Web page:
Leptosperin: 50 to ≥ 100 mg/kg This varies for our manuka as those with lower MGO levels and blends, such as our anise hyssop will naturally have lower levels of Leptosperin, though we prefer it to be upwards of 100mg for our higher MGO levels.
Many people are used to seeing manuka honey as a deeply flavoured, dark, thick and viscous honey.
It is fairly common knowledge in the Australian Manuka honey industry that our bio-active manuka honey can have the consistency of normal honey through to a thicker, but still ‘flowing’ consistency. It is also well understood that manuka honey from both Australia and NZ is often “creamed” (a controlled crystallisation process) to give the honey a longer shelf life to avoid spontaneous crystallisation in liquid honey (larger less uniform in size than the crystals ‘creaming’ creates). Any creamed honey will have essentially the same consistency so if you cream a dark, aged, non-manuka honey, you will get something that looks exactly like the manuka most people are used to seeing.
The flavour profile of a manuka honey is also highly variable and dependent on the region it comes from. As Australia and NZ have very different soil and environments you can expect to have honey with different taste profiles. Also, the smaller the batches are the more variation in flavour between them. Some highly active manuka can be super floral and then others can be heady and herbal, nearly earthy. I've tasted really strong and earthy manuka that was 63+ MGO right next to a light floral 500+ MGO!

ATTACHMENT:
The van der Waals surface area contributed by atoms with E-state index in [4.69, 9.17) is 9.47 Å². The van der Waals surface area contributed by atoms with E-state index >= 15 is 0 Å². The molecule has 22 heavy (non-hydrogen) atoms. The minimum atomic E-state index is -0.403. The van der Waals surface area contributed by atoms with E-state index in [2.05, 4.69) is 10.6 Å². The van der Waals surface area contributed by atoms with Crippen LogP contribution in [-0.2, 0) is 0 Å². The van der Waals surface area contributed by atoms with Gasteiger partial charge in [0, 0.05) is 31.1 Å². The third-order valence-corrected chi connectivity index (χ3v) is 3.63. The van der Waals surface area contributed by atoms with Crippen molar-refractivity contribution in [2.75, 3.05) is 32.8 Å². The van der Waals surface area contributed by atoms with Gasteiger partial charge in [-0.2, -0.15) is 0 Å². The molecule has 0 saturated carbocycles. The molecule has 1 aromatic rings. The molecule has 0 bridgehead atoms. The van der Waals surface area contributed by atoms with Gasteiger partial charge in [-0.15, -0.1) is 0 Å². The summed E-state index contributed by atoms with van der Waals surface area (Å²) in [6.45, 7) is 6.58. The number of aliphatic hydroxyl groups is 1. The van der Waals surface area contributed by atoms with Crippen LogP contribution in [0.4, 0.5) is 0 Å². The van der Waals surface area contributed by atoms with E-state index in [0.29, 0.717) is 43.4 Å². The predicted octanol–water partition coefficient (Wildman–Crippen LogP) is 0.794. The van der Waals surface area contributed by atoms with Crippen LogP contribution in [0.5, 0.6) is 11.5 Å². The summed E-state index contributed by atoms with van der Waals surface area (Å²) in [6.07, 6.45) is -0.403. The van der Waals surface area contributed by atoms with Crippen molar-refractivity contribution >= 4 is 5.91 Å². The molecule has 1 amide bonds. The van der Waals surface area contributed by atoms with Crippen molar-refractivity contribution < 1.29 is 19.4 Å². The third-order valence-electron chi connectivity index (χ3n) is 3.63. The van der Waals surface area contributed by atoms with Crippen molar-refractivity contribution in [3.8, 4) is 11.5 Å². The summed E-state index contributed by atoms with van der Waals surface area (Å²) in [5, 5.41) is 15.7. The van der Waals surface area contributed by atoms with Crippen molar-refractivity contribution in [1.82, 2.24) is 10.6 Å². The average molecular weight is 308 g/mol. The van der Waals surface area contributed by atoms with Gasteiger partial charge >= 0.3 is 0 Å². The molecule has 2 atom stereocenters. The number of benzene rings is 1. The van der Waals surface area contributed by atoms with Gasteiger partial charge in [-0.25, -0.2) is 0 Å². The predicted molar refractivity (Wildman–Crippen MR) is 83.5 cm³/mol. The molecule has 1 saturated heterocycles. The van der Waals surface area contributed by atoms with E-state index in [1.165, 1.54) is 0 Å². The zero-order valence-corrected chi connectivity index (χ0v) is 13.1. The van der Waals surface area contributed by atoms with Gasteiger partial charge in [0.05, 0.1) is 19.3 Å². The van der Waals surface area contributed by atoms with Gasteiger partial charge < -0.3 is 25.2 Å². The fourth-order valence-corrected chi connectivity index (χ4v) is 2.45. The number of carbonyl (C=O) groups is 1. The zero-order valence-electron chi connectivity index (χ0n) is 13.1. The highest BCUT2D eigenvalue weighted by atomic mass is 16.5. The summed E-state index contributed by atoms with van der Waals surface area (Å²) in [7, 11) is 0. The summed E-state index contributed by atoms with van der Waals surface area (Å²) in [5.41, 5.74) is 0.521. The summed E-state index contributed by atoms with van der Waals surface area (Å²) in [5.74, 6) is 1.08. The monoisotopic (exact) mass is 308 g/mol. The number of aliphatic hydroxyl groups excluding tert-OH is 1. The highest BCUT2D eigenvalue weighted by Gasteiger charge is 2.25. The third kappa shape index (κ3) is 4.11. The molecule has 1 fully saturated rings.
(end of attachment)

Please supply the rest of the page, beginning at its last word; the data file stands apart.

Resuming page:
Finally, the colour of authentic manuka honey can range from light pale yellow or orange through to rich amber tones and even dark browns. It can be transparent if in its original liquid form or opaque if creamed or it has undergone natural crystallisation. This natural formation of crystal in honey is actually an indicator that it is hasn't been cut with other sugar/corn syrups. As honey darkens with age it can suggest that a honey is a bit older and perhaps has been left to develop the MGO levels over time. However, the colour in honey is so variable it is not a good indicator at first glance.
As you can probably surmise, these physical characteristics are highly variable and are usually not good markers to use for identifying authentic manuka honey. Basically, it means that selecting brands with recognised testing, affiliations with regulatory bodies (such as the AMHA for Australian honey and UMF for honey from NZ) and transparent communication about their standards and practices is the best way to ensure you are getting quality authentic manuka honey!
Carter, D. A., Blair, S. E., Cokcetin, N. N., Bouzo, D., Brooks, P., Schothauer, R., & Harry, E. J. (2016). Therapeutic Manuka Honey: No Longer So Alternative. Frontiers in microbiology, 7, 569. doi:10.3389/fmicb.2016.00569
Cokcetin, N. N., M. Pappalardo, L. T. Campbell, P. Brooks, D. A. Carter, S. E. Blair, and E. J Harry. (2016). The Antibacterial Activity of Australian Leptospermum Honey Correlates with Methylglyoxal Levels. PLoS ONE 11.12. E0167780.
Kato, Yoji & Fujinaka, Rie & Ishisaka, Akari & Nitta, Yoko & Kitamoto, Noritoshi & Takimoto, Yosuke. (2014). Plausible Authentication of Manuka Honey and Related Products by Measuring Leptosperin with Methyl Syringate. Journal of agricultural and food chemistry. 62. 10.1021/jf501475h.